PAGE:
Michigan Messenger: Groups look to rein in corporate power after Citizens United

Focus is on maximum disclosure of political spending

-By Eartha Jane Melzer

September 19, 2011- Last year’s U.S. Supreme Court decision in Citizens United v. Federal Election Commission granted corporations (and unions) the right to directly and expressly back political candidates, and triggered an enormous new wave of political spending. Now watchdog groups are trying to find ways to make sure voters can see who is funding which candidates.

In a web seminar sponsored by the Business Ethics Network last week, groups concerned about the role of money in politics gathered to review strategies for increased disclosure.

Norm Ornstein, a scholar with the American Enterprise Institute, who once helped craft the McCain-Feingold campaign finance act, said that he was struck and “even a little bit heartened” by the fact that Sarah Palin railed against crony capitalism during her Labor Day speech in Iowa saying, in effect, “what do we suppose those fat cats want for their money?”

“It suggests to me,” Ornstein said, “that there is at least a glimmer of a possibility that we might be able to build a very unusual type of coalition against what has become an utterly appalling landscape of influence peddling by enormous monied interests and more and more overt, almost shakedown schemes by political figures to get the money they want from corporations and individuals.”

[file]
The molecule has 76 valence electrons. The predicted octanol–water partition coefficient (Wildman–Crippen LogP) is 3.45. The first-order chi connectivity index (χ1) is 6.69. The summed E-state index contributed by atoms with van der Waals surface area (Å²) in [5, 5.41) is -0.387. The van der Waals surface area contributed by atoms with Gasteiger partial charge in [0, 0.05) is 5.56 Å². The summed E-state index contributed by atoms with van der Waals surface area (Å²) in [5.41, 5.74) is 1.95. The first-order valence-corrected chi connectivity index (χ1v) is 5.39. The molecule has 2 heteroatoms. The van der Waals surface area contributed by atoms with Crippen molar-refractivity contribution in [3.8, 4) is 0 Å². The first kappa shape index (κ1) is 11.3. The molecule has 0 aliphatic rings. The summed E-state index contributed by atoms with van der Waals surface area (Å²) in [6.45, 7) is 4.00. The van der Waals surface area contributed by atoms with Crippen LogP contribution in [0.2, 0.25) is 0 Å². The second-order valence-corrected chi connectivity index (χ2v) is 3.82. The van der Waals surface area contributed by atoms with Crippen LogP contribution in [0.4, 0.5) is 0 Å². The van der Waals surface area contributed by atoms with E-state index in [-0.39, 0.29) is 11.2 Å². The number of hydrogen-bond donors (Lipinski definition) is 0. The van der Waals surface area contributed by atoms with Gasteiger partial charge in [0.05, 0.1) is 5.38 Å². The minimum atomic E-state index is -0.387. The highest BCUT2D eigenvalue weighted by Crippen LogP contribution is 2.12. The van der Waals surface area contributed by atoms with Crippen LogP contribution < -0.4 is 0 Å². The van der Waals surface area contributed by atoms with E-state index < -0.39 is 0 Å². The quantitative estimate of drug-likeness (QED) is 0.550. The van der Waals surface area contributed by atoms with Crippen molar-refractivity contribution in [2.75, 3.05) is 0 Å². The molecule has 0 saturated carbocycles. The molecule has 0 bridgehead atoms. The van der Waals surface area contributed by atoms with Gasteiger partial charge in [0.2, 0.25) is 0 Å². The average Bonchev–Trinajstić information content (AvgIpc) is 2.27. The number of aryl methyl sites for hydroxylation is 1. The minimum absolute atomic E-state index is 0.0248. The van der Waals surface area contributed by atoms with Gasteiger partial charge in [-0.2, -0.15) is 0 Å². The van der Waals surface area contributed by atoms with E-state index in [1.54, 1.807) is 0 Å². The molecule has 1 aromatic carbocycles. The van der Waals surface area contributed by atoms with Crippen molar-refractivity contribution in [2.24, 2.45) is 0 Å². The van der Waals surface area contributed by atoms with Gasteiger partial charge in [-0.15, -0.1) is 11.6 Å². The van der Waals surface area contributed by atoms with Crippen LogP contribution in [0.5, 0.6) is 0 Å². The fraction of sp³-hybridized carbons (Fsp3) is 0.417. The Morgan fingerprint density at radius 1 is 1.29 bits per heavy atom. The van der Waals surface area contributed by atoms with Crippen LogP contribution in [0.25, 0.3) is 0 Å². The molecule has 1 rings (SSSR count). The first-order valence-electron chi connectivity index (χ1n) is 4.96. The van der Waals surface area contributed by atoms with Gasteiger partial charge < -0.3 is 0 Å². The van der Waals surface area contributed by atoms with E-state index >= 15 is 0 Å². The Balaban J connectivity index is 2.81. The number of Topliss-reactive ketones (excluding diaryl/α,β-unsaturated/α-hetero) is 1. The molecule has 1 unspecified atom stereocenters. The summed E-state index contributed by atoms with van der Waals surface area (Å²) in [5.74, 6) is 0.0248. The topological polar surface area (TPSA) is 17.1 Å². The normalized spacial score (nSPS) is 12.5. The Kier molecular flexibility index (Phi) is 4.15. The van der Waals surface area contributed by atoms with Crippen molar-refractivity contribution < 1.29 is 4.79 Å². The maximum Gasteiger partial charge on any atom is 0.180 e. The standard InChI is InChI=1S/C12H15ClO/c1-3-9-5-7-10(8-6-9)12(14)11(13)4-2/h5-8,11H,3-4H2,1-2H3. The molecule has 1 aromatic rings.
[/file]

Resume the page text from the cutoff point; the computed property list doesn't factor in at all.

The Citizens United decision did not strike down any rules that require disclosure of political spending, but loopholes in the tax system and lax campaign finance rules allow corporations to give money in ways that are very hard to track, disclosure advocates say.

According to an analysis by the Center for Responsive Politics in the 2010 election 67 percent of all outside (non political party) spending came from groups that had been freed to contribute by the Citizens United decision with non-profit 501(c) groups dominating spending on election ads.

IRS rules state that 501(c)(4) groups don’t have to name their contributors as long as electioneering is not their primary purpose, but this can be difficult to enforce in a meaningful way. Groups can form and carry out campaign work and then later switch to other activities so that political projects don’t appear to dominate their activities.

With Congress deadlocked over most issues, campaign finance reform advocates say it’s more prudent to focus on promoting regulatory measures that could increase disclosure.

FULL STORY HERE:


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